James Moody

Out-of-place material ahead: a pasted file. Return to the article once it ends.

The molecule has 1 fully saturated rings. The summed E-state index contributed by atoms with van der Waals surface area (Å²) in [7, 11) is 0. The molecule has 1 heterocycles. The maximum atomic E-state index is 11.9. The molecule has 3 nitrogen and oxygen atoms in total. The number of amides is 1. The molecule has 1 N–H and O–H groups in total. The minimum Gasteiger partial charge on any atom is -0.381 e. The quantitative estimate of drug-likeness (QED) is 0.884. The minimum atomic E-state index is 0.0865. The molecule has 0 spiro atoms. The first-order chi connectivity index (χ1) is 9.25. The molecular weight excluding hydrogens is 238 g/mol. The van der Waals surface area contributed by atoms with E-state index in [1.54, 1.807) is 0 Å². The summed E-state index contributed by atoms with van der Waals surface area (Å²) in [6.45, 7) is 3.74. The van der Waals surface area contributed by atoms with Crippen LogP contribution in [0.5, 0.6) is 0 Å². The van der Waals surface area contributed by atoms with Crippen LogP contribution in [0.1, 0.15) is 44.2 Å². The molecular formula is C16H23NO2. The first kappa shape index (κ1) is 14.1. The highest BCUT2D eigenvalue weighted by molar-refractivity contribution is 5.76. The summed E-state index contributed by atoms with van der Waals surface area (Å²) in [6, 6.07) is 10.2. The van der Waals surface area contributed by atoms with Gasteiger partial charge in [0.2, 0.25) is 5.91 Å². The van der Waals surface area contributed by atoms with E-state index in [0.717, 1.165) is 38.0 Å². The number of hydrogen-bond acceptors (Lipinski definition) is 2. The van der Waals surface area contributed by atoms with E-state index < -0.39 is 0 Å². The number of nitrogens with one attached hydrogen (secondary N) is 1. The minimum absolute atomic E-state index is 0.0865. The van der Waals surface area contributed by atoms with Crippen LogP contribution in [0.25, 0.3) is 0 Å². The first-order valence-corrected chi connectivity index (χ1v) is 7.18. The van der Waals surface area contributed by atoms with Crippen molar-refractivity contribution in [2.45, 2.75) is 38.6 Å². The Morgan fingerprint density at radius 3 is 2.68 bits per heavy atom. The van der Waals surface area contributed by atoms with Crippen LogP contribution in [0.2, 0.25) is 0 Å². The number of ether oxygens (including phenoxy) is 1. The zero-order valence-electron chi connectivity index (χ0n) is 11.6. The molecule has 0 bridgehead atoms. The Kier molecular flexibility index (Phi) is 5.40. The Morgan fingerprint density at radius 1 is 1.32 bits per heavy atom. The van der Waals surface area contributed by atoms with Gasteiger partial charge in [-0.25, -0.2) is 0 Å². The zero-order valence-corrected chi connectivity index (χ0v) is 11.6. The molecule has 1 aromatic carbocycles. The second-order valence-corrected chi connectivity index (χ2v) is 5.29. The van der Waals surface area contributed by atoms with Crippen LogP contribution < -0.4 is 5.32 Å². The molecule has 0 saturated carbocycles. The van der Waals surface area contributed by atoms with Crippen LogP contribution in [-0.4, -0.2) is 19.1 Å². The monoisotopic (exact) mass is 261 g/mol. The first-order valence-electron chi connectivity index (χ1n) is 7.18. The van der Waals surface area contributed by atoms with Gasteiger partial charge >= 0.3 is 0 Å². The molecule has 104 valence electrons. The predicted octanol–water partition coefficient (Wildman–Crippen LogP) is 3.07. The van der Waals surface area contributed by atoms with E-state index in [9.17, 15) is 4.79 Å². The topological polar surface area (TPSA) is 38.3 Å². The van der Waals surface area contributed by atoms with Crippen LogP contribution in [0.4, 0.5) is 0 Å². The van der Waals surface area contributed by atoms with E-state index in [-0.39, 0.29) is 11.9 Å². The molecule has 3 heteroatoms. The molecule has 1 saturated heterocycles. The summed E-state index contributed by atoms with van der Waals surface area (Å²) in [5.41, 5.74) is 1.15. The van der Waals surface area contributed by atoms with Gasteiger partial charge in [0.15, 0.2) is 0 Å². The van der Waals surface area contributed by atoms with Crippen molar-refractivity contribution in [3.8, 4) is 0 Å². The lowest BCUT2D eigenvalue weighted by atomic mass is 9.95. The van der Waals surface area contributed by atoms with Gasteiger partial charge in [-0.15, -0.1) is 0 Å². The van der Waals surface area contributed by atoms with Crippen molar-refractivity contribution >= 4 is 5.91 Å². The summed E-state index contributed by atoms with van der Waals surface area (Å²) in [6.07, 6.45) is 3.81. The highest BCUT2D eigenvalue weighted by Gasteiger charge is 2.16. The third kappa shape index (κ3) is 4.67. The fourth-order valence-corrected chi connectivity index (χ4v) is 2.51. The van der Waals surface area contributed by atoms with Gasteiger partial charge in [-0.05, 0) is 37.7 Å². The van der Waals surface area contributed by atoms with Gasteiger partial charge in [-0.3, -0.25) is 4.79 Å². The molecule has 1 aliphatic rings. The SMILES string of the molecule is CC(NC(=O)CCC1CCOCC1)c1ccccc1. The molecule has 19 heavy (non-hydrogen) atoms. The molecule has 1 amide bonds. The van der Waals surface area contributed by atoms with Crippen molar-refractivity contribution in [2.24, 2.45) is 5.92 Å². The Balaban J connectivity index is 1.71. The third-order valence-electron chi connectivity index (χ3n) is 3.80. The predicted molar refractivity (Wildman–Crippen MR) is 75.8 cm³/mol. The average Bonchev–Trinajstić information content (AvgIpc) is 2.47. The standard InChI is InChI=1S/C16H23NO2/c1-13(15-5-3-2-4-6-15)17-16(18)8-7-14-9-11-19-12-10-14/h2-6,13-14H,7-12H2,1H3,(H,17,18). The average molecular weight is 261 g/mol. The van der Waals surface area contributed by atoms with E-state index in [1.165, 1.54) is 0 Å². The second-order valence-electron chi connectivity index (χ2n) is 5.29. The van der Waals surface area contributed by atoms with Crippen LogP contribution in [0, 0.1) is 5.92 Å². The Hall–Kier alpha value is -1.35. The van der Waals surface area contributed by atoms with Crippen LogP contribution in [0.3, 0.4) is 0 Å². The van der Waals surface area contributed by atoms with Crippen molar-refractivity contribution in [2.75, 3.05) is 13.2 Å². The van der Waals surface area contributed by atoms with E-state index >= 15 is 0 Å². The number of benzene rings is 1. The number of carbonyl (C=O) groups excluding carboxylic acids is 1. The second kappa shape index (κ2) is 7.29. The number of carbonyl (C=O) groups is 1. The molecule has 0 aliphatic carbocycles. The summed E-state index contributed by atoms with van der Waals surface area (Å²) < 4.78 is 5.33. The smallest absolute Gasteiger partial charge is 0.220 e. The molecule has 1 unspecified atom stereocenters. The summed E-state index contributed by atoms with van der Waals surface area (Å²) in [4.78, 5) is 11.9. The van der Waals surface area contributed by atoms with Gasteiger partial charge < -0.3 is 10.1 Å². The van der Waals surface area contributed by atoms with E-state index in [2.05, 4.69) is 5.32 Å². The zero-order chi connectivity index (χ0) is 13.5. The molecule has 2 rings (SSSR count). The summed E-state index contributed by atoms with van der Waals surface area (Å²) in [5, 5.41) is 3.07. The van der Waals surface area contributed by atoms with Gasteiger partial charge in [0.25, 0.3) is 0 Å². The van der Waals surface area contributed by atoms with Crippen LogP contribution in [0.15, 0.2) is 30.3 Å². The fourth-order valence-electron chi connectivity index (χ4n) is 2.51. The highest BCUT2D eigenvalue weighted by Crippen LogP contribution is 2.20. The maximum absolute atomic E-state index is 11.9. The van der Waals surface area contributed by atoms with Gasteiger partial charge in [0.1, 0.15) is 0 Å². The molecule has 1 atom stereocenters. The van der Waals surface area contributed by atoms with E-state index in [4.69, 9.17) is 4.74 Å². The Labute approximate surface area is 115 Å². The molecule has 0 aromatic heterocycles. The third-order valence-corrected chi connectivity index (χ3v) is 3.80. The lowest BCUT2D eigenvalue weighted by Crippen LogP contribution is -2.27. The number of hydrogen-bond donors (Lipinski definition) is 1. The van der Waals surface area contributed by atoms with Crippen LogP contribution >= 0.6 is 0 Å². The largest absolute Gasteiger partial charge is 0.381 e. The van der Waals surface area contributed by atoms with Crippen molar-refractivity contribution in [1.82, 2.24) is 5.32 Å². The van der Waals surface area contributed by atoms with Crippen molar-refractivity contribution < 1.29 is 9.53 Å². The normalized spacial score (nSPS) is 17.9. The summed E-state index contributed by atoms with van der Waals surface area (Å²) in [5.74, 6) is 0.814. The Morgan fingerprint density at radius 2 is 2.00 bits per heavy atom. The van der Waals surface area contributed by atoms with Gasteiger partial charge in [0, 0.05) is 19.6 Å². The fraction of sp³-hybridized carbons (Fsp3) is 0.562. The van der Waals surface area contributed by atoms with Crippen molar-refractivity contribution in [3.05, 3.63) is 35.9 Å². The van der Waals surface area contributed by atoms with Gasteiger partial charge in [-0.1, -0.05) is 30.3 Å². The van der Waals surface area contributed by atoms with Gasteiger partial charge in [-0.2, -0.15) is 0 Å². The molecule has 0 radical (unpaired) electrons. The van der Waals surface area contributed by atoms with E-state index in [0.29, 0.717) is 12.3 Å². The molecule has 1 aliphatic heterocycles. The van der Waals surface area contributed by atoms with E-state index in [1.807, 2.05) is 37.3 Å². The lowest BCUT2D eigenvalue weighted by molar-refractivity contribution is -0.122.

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April in Paris, 1950. James Moody is making records with a band led by trumpeter Ernie Royal. While two originals by Royal are based on textbook bop themes, Moody's own "Date With Kate" shows greater depth of invention. "Mean to Me" prances at a healthy clip and "Embraceable You" is presented as a slow-dance delicacy. Jumping to July of 1950, Moody leads his own "Boptet" through four remarkable exercises in modernity. Marshall "Red" Allen, who subsequently worked for decades with Sun Ra, is heard in Moody's band playing alto saxophone. These must be Allen's earliest appearances on record. "Delooney" surges ahead with peculiar chords that do in fact slightly resemble what Ra's Arkestra would be playing by 1957. "Real Cool" features the celeste and piano of Raymond Fol and some lovely bass work by Buddy Banks. "In the Anna" is a slow and harmonically altered stroll through "Back Home Again in Indiana." Moody sings a chorus of rapid-fire bop scat on "Voila." After he blows his horn for a bit, several voices sing a background chorus, which continues during a fadeout, that new effect just beginning to occur on records in 1950. Moody's last Parisian session focuses tightly upon his tenor sax backed by apparent Bud Powell devotee Raphael "Raph" Schecroun, Pierre Michelot, and the amazing Kenny "Klook" Clarke, whose solo on "Riffin' and Raphin'" is a pleasure. Hot tracks invigorate, and ballads bring on the coolest of reveries. Moody's fluidic improvisations are always full of pleasant surprises. "St. Louis Blues" gets a modern, sophisticated treatment, slipping with progressive ease into the traditional tango chorus. There are no less than three distinct renditions of "Embraceable You" on this CD. Maybe we're inside a movie and this is the recurring theme song, always returning to assist in the story line's continuity: five months in the life of James Moody. The home stretch takes listeners back to Stockholm. Backed by seven Scandinavians and bolstered by cushy arrangements, Moody delivered six gorgeous performances for the Prestige label. His balladeering is always astonishing. "How Deep Is the Ocean" has the power to reassure. So does "I'll Get By." Each of these little three-minute records should be cherished like a vision of a better world.

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